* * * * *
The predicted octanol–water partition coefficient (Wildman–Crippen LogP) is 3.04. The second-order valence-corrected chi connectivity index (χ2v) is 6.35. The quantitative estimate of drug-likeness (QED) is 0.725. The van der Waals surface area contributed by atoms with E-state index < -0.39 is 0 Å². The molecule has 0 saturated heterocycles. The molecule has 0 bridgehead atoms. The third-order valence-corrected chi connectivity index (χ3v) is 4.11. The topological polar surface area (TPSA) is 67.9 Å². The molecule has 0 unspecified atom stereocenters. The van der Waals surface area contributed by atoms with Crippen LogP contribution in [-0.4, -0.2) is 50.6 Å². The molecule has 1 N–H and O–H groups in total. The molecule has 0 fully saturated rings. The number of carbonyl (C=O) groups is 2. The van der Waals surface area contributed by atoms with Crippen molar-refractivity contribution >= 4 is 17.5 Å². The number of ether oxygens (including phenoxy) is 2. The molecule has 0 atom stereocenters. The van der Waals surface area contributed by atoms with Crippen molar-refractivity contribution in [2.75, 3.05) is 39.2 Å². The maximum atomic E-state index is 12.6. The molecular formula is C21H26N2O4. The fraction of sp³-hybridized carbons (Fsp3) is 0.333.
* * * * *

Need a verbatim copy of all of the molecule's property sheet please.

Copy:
The predicted octanol–water partition coefficient (Wildman–Crippen LogP) is 3.04. The second-order valence-corrected chi connectivity index (χ2v) is 6.35. The quantitative estimate of drug-likeness (QED) is 0.725. The van der Waals surface area contributed by atoms with E-state index < -0.39 is 0 Å². The molecule has 0 saturated heterocycles. The molecule has 0 bridgehead atoms. The third-order valence-corrected chi connectivity index (χ3v) is 4.11. The topological polar surface area (TPSA) is 67.9 Å². The molecule has 0 unspecified atom stereocenters. The van der Waals surface area contributed by atoms with Crippen LogP contribution in [-0.4, -0.2) is 50.6 Å². The molecule has 1 N–H and O–H groups in total. The molecule has 0 fully saturated rings. The number of carbonyl (C=O) groups is 2. The van der Waals surface area contributed by atoms with Crippen molar-refractivity contribution >= 4 is 17.5 Å². The number of ether oxygens (including phenoxy) is 2. The molecule has 0 atom stereocenters. The van der Waals surface area contributed by atoms with Crippen molar-refractivity contribution in [2.75, 3.05) is 39.2 Å². The maximum atomic E-state index is 12.6. The molecular formula is C21H26N2O4. The fraction of sp³-hybridized carbons (Fsp3) is 0.333.